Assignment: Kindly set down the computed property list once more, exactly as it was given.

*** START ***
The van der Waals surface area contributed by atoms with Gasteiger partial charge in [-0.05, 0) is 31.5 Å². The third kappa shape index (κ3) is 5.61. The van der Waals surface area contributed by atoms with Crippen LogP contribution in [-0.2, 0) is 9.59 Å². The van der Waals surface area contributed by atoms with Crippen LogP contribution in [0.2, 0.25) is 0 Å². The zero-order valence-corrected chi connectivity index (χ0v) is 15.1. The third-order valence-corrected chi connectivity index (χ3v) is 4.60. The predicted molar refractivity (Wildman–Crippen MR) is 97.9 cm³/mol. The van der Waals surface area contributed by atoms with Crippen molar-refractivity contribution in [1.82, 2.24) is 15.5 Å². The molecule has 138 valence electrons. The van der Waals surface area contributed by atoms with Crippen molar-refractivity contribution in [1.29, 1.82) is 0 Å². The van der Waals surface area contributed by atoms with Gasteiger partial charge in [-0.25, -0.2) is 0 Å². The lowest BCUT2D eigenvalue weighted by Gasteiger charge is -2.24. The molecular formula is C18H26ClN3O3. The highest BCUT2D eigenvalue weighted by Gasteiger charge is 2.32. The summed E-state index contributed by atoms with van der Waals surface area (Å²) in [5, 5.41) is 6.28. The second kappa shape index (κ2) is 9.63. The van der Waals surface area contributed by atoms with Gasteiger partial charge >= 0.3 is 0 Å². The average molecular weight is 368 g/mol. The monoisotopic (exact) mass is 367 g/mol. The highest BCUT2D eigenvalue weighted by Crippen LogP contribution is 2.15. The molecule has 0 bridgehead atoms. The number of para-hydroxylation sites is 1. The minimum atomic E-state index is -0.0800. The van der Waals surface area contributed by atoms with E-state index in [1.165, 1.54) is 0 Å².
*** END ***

The van der Waals surface area contributed by atoms with Gasteiger partial charge in [-0.05, 0) is 31.5 Å². The third kappa shape index (κ3) is 5.61. The van der Waals surface area contributed by atoms with Crippen LogP contribution in [-0.2, 0) is 9.59 Å². The van der Waals surface area contributed by atoms with Crippen LogP contribution in [0.2, 0.25) is 0 Å². The zero-order valence-corrected chi connectivity index (χ0v) is 15.1. The third-order valence-corrected chi connectivity index (χ3v) is 4.60. The predicted molar refractivity (Wildman–Crippen MR) is 97.9 cm³/mol. The van der Waals surface area contributed by atoms with Crippen molar-refractivity contribution in [1.82, 2.24) is 15.5 Å². The molecule has 138 valence electrons. The van der Waals surface area contributed by atoms with Crippen molar-refractivity contribution in [1.29, 1.82) is 0 Å². The van der Waals surface area contributed by atoms with Gasteiger partial charge in [-0.25, -0.2) is 0 Å². The lowest BCUT2D eigenvalue weighted by Gasteiger charge is -2.24. The molecular formula is C18H26ClN3O3. The highest BCUT2D eigenvalue weighted by Gasteiger charge is 2.32. The summed E-state index contributed by atoms with van der Waals surface area (Å²) in [5, 5.41) is 6.28. The second kappa shape index (κ2) is 9.63. The van der Waals surface area contributed by atoms with Gasteiger partial charge >= 0.3 is 0 Å². The average molecular weight is 368 g/mol. The monoisotopic (exact) mass is 367 g/mol. The highest BCUT2D eigenvalue weighted by Crippen LogP contribution is 2.15. The molecule has 0 bridgehead atoms. The number of para-hydroxylation sites is 1. The minimum atomic E-state index is -0.0800. The van der Waals surface area contributed by atoms with E-state index in [1.165, 1.54) is 0 Å².